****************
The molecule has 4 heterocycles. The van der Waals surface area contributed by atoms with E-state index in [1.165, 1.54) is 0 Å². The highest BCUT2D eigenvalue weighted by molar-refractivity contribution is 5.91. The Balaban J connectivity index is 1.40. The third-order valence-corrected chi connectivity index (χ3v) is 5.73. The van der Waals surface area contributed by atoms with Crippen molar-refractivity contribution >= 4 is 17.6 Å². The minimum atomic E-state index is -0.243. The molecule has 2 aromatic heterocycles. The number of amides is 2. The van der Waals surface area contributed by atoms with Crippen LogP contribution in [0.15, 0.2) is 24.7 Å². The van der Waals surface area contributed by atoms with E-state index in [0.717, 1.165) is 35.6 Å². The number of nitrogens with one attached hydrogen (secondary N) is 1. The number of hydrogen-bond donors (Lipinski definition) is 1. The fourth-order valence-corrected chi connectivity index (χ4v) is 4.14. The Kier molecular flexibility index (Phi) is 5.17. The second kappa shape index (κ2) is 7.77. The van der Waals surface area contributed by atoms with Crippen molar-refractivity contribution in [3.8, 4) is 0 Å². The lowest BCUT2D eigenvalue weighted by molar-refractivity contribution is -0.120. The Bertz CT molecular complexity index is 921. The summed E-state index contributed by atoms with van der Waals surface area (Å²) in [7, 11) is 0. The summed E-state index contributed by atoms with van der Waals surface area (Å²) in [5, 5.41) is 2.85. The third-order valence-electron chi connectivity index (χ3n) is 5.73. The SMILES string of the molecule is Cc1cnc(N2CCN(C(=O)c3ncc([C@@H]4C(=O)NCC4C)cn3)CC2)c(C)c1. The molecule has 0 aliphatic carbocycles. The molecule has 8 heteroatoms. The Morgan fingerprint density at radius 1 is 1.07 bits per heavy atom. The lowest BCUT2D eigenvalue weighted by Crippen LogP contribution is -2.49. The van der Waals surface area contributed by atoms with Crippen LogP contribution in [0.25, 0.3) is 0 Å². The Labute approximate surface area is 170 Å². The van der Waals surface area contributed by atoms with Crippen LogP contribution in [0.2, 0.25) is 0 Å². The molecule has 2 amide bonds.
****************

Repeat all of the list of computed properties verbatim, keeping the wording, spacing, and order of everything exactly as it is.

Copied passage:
The molecule has 4 heterocycles. The van der Waals surface area contributed by atoms with E-state index in [1.165, 1.54) is 0 Å². The highest BCUT2D eigenvalue weighted by molar-refractivity contribution is 5.91. The Balaban J connectivity index is 1.40. The third-order valence-corrected chi connectivity index (χ3v) is 5.73. The van der Waals surface area contributed by atoms with Crippen molar-refractivity contribution >= 4 is 17.6 Å². The minimum atomic E-state index is -0.243. The molecule has 2 aromatic heterocycles. The number of amides is 2. The van der Waals surface area contributed by atoms with Crippen LogP contribution in [0.15, 0.2) is 24.7 Å². The van der Waals surface area contributed by atoms with E-state index in [0.717, 1.165) is 35.6 Å². The number of nitrogens with one attached hydrogen (secondary N) is 1. The number of hydrogen-bond donors (Lipinski definition) is 1. The fourth-order valence-corrected chi connectivity index (χ4v) is 4.14. The Kier molecular flexibility index (Phi) is 5.17. The second kappa shape index (κ2) is 7.77. The van der Waals surface area contributed by atoms with Crippen molar-refractivity contribution in [3.8, 4) is 0 Å². The lowest BCUT2D eigenvalue weighted by molar-refractivity contribution is -0.120. The Bertz CT molecular complexity index is 921. The summed E-state index contributed by atoms with van der Waals surface area (Å²) in [7, 11) is 0. The summed E-state index contributed by atoms with van der Waals surface area (Å²) in [5, 5.41) is 2.85. The third-order valence-electron chi connectivity index (χ3n) is 5.73. The SMILES string of the molecule is Cc1cnc(N2CCN(C(=O)c3ncc([C@@H]4C(=O)NCC4C)cn3)CC2)c(C)c1. The molecule has 0 aliphatic carbocycles. The molecule has 8 heteroatoms. The Morgan fingerprint density at radius 1 is 1.07 bits per heavy atom. The lowest BCUT2D eigenvalue weighted by Crippen LogP contribution is -2.49. The van der Waals surface area contributed by atoms with Crippen LogP contribution in [0.25, 0.3) is 0 Å². The Labute approximate surface area is 170 Å². The van der Waals surface area contributed by atoms with Crippen LogP contribution in [0.2, 0.25) is 0 Å². The molecule has 2 amide bonds.